Philip Huang


The four seasons are a wondrous thing, with the arrival of spring, bringing rejuvenation, summer when we can revel in bloom, autumn when the leaves start to change color, setting the tone for a cold winter. Here in Southeast Asia, there are no four seasons, the tropics means that there is a dry and wet season though within each “season” there is nuanced version of the four seasons, when cold air sets in at the end of the year followed by a heatwave in the tropical summer months of  March to June before the Monsoon season arrives during the equivalent of the northern hemisphere’s summer. It is during the monsoon when the rice paddies become bright green, the sky feels like slate, as the rains subside, the skies open into bright indigo skies of different shades that touch the plants and vegetation bringing out their natural color. In Isan, the seasons matter as they dictate the rice growing season as well as other plants and vegetables that are part of their livelihoods including indigo. 

Philip huang Indigofera Tinctoria plant

Indigofera Tinctoria plant

Our practice focuses on natural dyes, thus seasonality is a big part of it as some colors exist more potently in one season than another, also fermentation can be used to actually keep these colors the fruit is not available in that season.

A Seasonal Palette

The idea of a seasonal palette applies to our clothes as each season offers a different color or a different tone.  This is at the crux of what we do with different shades appearing during different seasons, indigo is harvested between the harvesting of rice, twice a year, it however can grow all year round, this is especially so for the two species that we use  Indigofera Tinctoria and Indigofera Suffruticosa. Needless to say, indigo blue is seasonless and also timeless, a dye that has been around for millennia, the first trace of indigo was traced to over 6000 years ago. Indigo was the very first color we started with and since then has expanded to a palette of over 10 seasonal shades. Indigo dye does not exist in nature in the way that blueberries are blue, it is through a fermentation process that the leaves and stalks of the plant are turned into a  paste, and the paste goes through a “reduction” or fermentation process that creates “indigotin” that the plant and paste becomes a blue dye. 

philip huang colour postcardd

PHILIP HUANG's Colour Postcard

All plants and fruits have a color and we were taught to look at the flesh of a fruit to determine the color of the dye. For example, mangoes grow all year round but in the month of April, it is mango season, also the hottest month of year when they are abundant. The leaves and bark of the mango tree are boiled to create a deep yellow dye that resembles yellow ochre, we call it Mango. This is a color that resembles a deep warm sun, and in the summer, it is no surprise that is most abundant in the hottest months of the year.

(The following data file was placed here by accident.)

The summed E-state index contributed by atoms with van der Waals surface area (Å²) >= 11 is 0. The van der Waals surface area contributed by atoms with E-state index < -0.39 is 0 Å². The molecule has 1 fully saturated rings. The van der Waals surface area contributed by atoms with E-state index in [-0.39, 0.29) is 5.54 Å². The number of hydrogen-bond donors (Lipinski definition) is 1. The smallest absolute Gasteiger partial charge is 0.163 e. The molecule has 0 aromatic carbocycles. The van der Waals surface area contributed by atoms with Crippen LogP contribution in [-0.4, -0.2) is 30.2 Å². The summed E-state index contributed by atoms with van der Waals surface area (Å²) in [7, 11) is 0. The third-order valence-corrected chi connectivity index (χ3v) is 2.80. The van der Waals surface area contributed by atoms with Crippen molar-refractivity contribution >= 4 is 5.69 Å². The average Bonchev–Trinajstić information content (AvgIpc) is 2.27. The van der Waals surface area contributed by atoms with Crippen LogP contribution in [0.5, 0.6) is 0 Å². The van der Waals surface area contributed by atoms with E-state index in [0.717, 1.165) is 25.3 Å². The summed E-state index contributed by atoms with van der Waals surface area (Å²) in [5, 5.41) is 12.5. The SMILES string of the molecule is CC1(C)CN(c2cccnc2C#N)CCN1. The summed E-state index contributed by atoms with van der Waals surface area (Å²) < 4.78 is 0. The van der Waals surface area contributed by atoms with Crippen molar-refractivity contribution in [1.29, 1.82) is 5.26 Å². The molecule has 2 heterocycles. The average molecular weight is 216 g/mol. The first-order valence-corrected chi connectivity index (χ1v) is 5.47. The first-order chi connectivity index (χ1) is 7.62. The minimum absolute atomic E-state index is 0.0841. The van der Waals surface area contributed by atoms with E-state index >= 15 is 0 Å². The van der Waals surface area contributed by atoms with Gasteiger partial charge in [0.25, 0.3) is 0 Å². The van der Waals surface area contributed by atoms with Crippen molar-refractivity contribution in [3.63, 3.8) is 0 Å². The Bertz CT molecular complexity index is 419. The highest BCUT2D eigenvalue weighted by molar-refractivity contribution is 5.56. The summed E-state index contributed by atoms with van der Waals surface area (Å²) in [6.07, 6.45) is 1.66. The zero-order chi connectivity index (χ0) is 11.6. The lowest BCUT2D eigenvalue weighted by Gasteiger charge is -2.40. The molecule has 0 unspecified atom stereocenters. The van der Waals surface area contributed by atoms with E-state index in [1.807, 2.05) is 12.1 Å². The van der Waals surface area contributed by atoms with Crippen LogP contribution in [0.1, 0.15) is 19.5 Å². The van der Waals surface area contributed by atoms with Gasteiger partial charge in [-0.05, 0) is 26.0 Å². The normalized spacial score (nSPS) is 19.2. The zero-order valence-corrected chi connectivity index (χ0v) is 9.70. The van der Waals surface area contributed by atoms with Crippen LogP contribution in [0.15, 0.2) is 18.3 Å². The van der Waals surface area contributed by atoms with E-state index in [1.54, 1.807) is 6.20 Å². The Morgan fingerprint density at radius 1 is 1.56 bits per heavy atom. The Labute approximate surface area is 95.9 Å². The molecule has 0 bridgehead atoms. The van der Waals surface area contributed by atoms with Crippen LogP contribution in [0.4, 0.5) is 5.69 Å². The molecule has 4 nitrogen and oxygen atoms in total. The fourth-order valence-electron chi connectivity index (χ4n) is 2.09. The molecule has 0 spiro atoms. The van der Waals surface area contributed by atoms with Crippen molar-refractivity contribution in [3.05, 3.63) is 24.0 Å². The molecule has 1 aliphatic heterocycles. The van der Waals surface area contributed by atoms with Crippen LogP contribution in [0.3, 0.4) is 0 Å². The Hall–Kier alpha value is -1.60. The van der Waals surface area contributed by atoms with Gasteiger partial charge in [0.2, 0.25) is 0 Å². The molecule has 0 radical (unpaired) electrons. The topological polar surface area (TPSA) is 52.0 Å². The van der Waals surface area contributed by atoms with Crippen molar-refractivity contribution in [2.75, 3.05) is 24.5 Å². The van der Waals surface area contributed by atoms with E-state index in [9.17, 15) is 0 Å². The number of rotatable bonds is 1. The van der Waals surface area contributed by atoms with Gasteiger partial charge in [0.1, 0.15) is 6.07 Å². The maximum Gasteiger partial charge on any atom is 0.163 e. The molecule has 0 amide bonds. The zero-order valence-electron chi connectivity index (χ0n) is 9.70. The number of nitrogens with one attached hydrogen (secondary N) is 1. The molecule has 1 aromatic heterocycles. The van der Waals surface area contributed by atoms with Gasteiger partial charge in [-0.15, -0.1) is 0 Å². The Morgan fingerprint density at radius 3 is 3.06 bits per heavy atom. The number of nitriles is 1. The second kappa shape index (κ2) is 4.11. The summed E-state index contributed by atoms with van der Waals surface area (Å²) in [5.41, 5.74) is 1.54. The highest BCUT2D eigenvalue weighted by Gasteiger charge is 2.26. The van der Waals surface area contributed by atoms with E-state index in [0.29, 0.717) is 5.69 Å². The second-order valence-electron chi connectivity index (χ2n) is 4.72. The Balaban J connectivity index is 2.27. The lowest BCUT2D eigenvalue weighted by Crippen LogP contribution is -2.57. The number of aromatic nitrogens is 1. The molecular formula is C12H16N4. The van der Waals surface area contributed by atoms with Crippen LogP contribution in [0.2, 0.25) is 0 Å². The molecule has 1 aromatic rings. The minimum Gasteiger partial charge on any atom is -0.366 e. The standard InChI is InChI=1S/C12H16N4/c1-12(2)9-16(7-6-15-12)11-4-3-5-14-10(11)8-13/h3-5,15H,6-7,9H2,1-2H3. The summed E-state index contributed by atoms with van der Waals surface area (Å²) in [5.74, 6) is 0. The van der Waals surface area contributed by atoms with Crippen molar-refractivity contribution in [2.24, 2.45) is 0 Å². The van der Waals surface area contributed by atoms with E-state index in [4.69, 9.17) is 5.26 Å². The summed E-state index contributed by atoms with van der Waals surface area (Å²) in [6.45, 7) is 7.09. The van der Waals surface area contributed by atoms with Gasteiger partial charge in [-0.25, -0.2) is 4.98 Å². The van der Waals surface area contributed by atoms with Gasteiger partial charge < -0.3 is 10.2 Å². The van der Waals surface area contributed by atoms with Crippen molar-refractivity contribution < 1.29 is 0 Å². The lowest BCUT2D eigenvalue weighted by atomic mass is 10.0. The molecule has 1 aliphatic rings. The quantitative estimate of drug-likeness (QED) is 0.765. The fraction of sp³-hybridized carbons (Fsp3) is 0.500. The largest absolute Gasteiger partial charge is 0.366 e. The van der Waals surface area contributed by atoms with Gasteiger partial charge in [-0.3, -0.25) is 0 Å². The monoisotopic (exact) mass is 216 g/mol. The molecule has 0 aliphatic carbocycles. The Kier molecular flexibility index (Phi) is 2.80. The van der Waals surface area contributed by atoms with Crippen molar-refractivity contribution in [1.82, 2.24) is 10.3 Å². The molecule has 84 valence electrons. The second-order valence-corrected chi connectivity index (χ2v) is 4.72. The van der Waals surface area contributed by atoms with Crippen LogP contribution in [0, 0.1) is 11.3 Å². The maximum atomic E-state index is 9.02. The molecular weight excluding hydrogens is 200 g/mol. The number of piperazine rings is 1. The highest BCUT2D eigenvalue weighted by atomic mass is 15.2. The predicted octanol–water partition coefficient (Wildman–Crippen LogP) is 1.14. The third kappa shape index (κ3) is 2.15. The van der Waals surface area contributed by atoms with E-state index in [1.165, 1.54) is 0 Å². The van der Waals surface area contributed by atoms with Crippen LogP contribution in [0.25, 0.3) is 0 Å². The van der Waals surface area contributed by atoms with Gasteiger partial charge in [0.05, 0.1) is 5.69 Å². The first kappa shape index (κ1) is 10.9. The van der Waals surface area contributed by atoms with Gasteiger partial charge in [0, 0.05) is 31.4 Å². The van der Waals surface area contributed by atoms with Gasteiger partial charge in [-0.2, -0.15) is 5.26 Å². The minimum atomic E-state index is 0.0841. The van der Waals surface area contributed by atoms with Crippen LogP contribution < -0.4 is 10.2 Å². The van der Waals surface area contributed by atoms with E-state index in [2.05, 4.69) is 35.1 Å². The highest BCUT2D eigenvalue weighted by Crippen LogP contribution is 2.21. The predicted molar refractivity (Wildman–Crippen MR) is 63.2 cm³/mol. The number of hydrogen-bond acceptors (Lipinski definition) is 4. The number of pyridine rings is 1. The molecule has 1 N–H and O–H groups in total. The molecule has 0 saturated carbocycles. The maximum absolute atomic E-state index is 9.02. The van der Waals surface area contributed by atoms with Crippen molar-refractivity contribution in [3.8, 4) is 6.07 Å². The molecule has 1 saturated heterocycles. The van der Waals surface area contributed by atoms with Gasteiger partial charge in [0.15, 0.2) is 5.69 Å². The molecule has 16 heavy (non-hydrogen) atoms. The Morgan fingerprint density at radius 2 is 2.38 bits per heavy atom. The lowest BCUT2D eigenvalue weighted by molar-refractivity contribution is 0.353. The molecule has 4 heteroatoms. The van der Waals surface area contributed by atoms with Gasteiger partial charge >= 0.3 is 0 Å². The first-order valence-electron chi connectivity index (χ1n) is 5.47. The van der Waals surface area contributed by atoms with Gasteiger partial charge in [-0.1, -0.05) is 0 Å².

Philip huang mango dye
Mangifera indica bark and leaf

Another fruit that we work with the ebony berry, ebony berries often are found at temples or homes, the fruit is gathered and is boiled out to make a grey dye. When they are gathered in November - January, the cooler months, the berries yield a darker grey color versus when the berries are fermented over time to preserve the dye, fermented ebony berries yield a lighter shade.

Whilst fruits are often season, the tree bark of trees year round and we often use, as they did historically, the tree barks of trees that grow in abundance on the land to make dye. The tree barks of Pradu, Fang, and Lac are collectively compiled to create the shade oxblood. These sources produce an earthy crimson, a popular color ideal for many garments. Another popular tree bar is Pradu: Pterocarpus macrocarpus is a plant otherwise known as the Pradu, or Rosewood tree. From its first discovery, the Pradu has been rich with tradition and stories. Typically found in Southeast Asia, Pradu has been a valuable and long-lasting asset since its first discovery many years ago. By scraping the bark from this tree and letting it ferment in water overnight, a light brown color is formed. Amazingly, its color ranges depending on how young or old it is, with the younger tree bringing a lighter color, and the older tree yielding a darker hue. This natural dye is another extremely valuable source of rich, tradition-filled color.

Philip huang pradu rosewood bark dye
Pterocarpus macrocarpus bark and leaf

Another color that evokes the image of dry hot days is Dune, or a color made from the red earth of the land. This dye is made from the red earth from Baan Don Goy in  Sakon Nakhon in the Northeast of Thailand, when mixed with water, the dirt becomes a dye. 

The natural colors found within each tropical season are popular not only for their aesthetic but also for their representation of what the earth gives throughout the year. This seasonal palette is enhanced by natural dye, a product we carefully cultivate while being gentle and respectful to the earth. By using sources directly given from nature, we honor and preserve the traditions linked to the dye-making process.

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